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Coconut Curried Corn | Galey iyo Qumbo

When I was a little girl, I’d sit on the back porch and shuck long ears of corn, the silk wrapping around my fingers, clinging to my dress, and falling onto my shoes. Similar scenes can be found throughout southern Somalia, where men, women, and children pull together to harvest their corn. To shuck the corn. And, eventually, to grind it in wide, stone bowls, to make porridge. If the kernels don’t get ground, the whole cobs might be dressed up in curried coconut milk in a dish called Galey iyo Qumbo. It seemed to me, with the edge of winter still upon us, that whole corn, richly coated in spiced coconut milk, would be just the trick to get our family out of our vegetable slump. There’s just not that much that looks good at the market – the brussel sprouts are on their way out and the artichokes don’t quite look right. Not yet. So corn. With coconut milk. From Somalia. In this recipe, ears of corn simmer in a bubbling mixture of salted coconut …

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Romanian Stuffed Cabbage Leaves | Sarmale

Cabbage patch kids always seemed creepy to me when I was little. What kind of baby grows out of a cabbage? Could you still eat the cabbage once you harvested the baby? This doll raised lots of questions. Not to say this stopped me from wanting a cabbage patch doll more than Rainbow Brite leggings, because I did. The urge was major. Now that I am a couple (few) decades older, I know exactly what was going on – mostly because it’s starting to happen with Ava. I wanted those dolls because all the other kids wanted them. They were collected in the 80’s quicker than Michael Jackson gloves. As a rather “thrifty” family living in a “thrifty” part of Boston (I slept in one corner of our apartment’s living room while my brother slept in the other), I wanted nothing more than to play with these dolls that rich kids littered their deluxe playrooms with. It all seemed so fancy and grand. And I thought maybe having a doll would make me popular – like the kids who had them. …

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Moldovan Veggie & Feta Stuffed Zucchini

In honor of Moldova, let’s clear out the weeds. Let’s make room for a garden. A springy, happy sort of place where you can go to daydream in the morning sunlight, with a cup of steaming hot tea at the ready. A place where you can feel your connection to the earth and the soil. Where you can think those thoughts you never have time to think. Where you can finally stop being too busy. While you’re there I’d like you to plant a tiny sprout that will one day grow up into one hundred dream boats. One hundred zucchini boats  that will set your mind to sail and carry your heart to Moldova. You’ll be able to bring anyone you like along for the ride. Are you ready? Let’s go on a Moldovan boat ride. NOTE: Most authentic recipes call for tomato juice mixed with a spoonful or two of vinegar on the bottom of you casserole pan. Instead I opted for a plain tomato sauce to add textural oomph, but the choice is yours. Also, …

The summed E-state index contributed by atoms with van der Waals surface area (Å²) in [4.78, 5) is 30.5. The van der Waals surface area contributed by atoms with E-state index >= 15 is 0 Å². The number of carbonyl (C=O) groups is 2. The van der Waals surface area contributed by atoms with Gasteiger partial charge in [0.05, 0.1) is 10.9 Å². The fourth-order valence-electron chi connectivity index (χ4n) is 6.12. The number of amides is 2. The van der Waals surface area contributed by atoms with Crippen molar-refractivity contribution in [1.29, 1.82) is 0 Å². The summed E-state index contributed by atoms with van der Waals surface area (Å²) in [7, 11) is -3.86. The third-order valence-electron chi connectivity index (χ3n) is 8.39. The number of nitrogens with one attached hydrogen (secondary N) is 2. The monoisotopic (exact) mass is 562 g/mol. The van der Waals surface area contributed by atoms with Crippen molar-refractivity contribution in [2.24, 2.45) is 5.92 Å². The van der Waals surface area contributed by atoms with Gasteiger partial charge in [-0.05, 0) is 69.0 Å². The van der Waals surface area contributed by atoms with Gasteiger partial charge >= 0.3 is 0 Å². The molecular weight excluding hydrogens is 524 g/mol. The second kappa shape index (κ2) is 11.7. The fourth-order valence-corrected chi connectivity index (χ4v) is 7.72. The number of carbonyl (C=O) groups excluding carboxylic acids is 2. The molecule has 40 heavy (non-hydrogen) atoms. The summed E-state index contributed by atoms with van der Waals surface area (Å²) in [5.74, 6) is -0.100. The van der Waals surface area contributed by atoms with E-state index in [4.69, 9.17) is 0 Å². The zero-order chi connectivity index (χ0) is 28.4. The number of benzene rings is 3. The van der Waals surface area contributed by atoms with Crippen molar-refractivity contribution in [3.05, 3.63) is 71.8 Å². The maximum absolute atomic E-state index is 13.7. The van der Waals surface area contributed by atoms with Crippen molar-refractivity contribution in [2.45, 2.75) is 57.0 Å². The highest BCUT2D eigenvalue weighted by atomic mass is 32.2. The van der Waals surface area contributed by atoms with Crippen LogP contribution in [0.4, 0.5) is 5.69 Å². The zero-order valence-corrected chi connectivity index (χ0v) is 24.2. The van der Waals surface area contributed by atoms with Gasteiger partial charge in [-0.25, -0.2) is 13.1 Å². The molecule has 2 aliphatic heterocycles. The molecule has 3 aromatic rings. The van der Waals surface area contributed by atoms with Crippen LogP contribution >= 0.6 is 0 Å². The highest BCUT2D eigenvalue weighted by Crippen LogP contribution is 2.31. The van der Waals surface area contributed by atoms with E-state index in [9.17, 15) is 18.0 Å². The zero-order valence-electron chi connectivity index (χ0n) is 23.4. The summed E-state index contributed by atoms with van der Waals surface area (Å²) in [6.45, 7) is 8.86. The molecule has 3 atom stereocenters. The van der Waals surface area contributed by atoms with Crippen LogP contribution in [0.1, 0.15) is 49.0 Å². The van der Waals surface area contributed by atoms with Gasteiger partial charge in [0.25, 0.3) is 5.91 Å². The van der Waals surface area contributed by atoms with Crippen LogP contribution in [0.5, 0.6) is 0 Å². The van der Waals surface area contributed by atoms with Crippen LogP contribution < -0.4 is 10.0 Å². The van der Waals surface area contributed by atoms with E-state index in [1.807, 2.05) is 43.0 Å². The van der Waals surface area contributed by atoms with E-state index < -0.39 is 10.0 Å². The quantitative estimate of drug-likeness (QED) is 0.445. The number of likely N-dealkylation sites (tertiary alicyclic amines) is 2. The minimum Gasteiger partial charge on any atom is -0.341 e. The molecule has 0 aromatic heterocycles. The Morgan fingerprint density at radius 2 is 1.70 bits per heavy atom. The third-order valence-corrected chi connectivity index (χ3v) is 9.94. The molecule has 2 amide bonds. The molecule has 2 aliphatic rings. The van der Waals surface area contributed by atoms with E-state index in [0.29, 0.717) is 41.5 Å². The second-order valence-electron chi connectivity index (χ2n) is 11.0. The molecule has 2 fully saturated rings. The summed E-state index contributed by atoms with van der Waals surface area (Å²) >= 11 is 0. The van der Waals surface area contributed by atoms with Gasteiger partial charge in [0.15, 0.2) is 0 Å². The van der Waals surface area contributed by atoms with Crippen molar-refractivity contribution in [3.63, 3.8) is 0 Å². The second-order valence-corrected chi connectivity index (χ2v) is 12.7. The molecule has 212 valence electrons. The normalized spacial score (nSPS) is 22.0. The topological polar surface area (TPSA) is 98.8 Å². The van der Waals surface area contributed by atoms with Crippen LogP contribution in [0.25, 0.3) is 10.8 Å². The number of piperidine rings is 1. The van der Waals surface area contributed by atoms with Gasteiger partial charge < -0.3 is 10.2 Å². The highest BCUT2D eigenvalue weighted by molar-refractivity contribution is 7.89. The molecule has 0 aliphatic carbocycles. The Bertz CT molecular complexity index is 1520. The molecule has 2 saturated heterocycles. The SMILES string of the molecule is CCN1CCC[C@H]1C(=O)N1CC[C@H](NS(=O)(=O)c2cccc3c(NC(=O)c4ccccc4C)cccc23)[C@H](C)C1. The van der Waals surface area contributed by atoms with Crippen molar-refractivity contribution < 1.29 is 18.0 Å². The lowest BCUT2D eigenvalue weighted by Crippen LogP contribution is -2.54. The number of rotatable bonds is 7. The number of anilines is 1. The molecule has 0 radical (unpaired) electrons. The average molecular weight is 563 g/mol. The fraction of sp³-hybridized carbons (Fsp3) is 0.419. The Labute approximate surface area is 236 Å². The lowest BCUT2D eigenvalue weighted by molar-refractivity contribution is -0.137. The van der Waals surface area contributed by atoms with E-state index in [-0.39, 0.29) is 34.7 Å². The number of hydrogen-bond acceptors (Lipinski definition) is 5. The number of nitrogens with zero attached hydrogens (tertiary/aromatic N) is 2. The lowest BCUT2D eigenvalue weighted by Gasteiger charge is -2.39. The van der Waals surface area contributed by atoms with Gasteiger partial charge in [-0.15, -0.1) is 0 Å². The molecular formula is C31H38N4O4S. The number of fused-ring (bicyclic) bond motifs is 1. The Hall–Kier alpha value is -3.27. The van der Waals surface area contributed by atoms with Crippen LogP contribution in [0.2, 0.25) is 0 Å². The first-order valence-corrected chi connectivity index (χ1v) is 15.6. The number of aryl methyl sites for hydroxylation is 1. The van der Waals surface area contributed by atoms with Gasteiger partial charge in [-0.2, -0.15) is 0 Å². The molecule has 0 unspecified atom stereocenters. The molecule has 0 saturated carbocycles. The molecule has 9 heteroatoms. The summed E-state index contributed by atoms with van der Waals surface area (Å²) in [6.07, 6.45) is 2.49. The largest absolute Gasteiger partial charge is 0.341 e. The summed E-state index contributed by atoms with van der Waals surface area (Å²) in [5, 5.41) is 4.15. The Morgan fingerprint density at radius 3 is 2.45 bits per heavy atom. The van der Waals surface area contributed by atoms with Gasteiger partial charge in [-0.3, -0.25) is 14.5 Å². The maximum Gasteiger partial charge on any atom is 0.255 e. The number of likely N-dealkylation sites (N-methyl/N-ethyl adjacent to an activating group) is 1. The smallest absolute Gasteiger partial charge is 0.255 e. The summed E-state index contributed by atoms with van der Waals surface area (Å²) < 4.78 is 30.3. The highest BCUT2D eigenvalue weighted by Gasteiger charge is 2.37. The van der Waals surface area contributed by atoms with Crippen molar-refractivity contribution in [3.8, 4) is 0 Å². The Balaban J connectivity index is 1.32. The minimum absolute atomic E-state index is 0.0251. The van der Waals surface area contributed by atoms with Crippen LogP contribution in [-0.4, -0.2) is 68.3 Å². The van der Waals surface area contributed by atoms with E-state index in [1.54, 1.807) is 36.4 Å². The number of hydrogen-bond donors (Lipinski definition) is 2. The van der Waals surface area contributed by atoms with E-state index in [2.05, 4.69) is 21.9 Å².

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Stuffed and Fried Potato Wedges | Mbatan Batata

The New Year is all about possibility, hope, health, and doing things better. That’s why I’ll be deep frying as the ball drops. But I’m not deep-frying just anything. This isn’t the state fair (where everything from butter to kool-aid makes it into the bubbling oil). I’m in the real world. This is a Libyan dish – one that combines the best of everything – delicate potato wedges, stuffed with wonderfully spiced meat loaded up with fresh parsley, crunchy breadcrumbs and a whole lot of yum. I can count on one hand the number times I’ve deep fried in the last couple of years, so this is a big deal. And, while it isn’t steamed veggies, it’s pretty well rounded as far as fried food goes. Eh. Who am I kidding. This isn’t the healthiest dish in the world. But it is a nod to mixing things up, having little Adventures, getting out of my comfort zone. And that’s what I hope for all of us in 2012. Note: Some Libyans like to serve these swimming in …

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Smoked Ham & Green Bean | Jollof

I’m that girl who orders the same thing over and over again at restaurants. I know – not what you’d expect from someone cooking the world. But I can’t help it. I like knowing what to expect. Plus, there’s nothing worse than wasting hard-earned money on a dish that I could possibly end up hating. After all, it’s not like I can send the food back just because I don’t like it. Now, to be fair, I’m a completely different person at home. Without the burden of outrageous restaurant bills, I’m a free spirit.  I play with food. Experiment. Get all MacGyver on it. If things begin to head south, I’m quick on my feet. A dash of this and a squirt of that will usually bring the meal back into edible form. I rarely make the same thing, the same way, twice. Well, today we’re revisiting Jollof – a dish we made a few months ago with such success that I thought I’d make another popular variation for Liberia, a country that loves Jollof as much as any …